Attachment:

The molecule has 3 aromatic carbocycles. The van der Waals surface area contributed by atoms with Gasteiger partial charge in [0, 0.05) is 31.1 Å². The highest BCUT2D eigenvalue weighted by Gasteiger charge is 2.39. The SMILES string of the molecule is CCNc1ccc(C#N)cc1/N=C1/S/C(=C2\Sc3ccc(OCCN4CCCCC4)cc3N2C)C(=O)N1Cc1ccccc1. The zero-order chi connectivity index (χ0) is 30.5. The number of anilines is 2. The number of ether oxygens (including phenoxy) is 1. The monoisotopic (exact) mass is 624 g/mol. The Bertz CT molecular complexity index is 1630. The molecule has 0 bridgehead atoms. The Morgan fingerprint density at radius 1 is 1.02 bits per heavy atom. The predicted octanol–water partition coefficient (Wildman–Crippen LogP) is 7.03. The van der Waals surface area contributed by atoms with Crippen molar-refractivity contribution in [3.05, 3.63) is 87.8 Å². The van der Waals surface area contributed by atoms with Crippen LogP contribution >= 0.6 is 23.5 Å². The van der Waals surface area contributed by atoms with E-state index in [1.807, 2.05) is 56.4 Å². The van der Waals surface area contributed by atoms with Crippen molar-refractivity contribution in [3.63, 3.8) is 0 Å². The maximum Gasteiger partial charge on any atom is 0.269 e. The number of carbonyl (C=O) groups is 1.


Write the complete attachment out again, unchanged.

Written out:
The molecule has 3 aromatic carbocycles. The van der Waals surface area contributed by atoms with Gasteiger partial charge in [0, 0.05) is 31.1 Å². The highest BCUT2D eigenvalue weighted by Gasteiger charge is 2.39. The SMILES string of the molecule is CCNc1ccc(C#N)cc1/N=C1/S/C(=C2\Sc3ccc(OCCN4CCCCC4)cc3N2C)C(=O)N1Cc1ccccc1. The zero-order chi connectivity index (χ0) is 30.5. The number of anilines is 2. The number of ether oxygens (including phenoxy) is 1. The monoisotopic (exact) mass is 624 g/mol. The Bertz CT molecular complexity index is 1630. The molecule has 0 bridgehead atoms. The Morgan fingerprint density at radius 1 is 1.02 bits per heavy atom. The predicted octanol–water partition coefficient (Wildman–Crippen LogP) is 7.03. The van der Waals surface area contributed by atoms with Crippen molar-refractivity contribution in [3.05, 3.63) is 87.8 Å². The van der Waals surface area contributed by atoms with Crippen LogP contribution >= 0.6 is 23.5 Å². The van der Waals surface area contributed by atoms with E-state index in [1.807, 2.05) is 56.4 Å². The van der Waals surface area contributed by atoms with Crippen molar-refractivity contribution in [3.63, 3.8) is 0 Å². The maximum Gasteiger partial charge on any atom is 0.269 e. The number of carbonyl (C=O) groups is 1.